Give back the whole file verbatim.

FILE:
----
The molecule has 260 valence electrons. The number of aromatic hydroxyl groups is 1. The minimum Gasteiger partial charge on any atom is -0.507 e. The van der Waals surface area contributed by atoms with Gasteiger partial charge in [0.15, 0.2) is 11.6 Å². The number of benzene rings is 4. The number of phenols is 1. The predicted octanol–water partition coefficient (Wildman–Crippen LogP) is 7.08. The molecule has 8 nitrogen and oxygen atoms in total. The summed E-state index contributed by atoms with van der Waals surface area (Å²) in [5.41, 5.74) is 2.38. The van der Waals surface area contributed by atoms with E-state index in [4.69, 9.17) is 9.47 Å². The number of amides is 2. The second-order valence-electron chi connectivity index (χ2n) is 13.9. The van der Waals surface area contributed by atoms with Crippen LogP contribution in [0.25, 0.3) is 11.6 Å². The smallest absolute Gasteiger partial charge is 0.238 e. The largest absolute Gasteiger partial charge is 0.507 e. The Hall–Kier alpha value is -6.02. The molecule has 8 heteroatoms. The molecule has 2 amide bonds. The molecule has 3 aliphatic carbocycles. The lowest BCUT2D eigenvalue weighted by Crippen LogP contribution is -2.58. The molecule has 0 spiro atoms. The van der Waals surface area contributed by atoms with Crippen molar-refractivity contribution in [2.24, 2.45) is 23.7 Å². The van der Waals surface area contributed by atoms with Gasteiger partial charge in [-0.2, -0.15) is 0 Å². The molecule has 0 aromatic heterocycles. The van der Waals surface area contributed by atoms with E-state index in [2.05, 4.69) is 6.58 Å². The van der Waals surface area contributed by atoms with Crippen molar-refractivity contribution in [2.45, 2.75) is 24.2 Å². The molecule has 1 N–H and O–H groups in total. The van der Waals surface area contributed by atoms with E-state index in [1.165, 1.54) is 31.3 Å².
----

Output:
The molecule has 260 valence electrons. The number of aromatic hydroxyl groups is 1. The minimum Gasteiger partial charge on any atom is -0.507 e. The van der Waals surface area contributed by atoms with Gasteiger partial charge in [0.15, 0.2) is 11.6 Å². The number of benzene rings is 4. The number of phenols is 1. The predicted octanol–water partition coefficient (Wildman–Crippen LogP) is 7.08. The molecule has 8 nitrogen and oxygen atoms in total. The summed E-state index contributed by atoms with van der Waals surface area (Å²) in [5.41, 5.74) is 2.38. The van der Waals surface area contributed by atoms with E-state index in [4.69, 9.17) is 9.47 Å². The number of amides is 2. The second-order valence-electron chi connectivity index (χ2n) is 13.9. The van der Waals surface area contributed by atoms with Crippen LogP contribution in [0.25, 0.3) is 11.6 Å². The smallest absolute Gasteiger partial charge is 0.238 e. The largest absolute Gasteiger partial charge is 0.507 e. The Hall–Kier alpha value is -6.02. The molecule has 8 heteroatoms. The molecule has 2 amide bonds. The molecule has 3 aliphatic carbocycles. The lowest BCUT2D eigenvalue weighted by Crippen LogP contribution is -2.58. The molecule has 0 spiro atoms. The van der Waals surface area contributed by atoms with Crippen molar-refractivity contribution in [2.24, 2.45) is 23.7 Å². The van der Waals surface area contributed by atoms with Gasteiger partial charge in [-0.2, -0.15) is 0 Å². The molecule has 0 aromatic heterocycles. The van der Waals surface area contributed by atoms with E-state index in [2.05, 4.69) is 6.58 Å². The van der Waals surface area contributed by atoms with Crippen molar-refractivity contribution in [2.45, 2.75) is 24.2 Å². The molecule has 1 N–H and O–H groups in total. The van der Waals surface area contributed by atoms with E-state index in [1.165, 1.54) is 31.3 Å².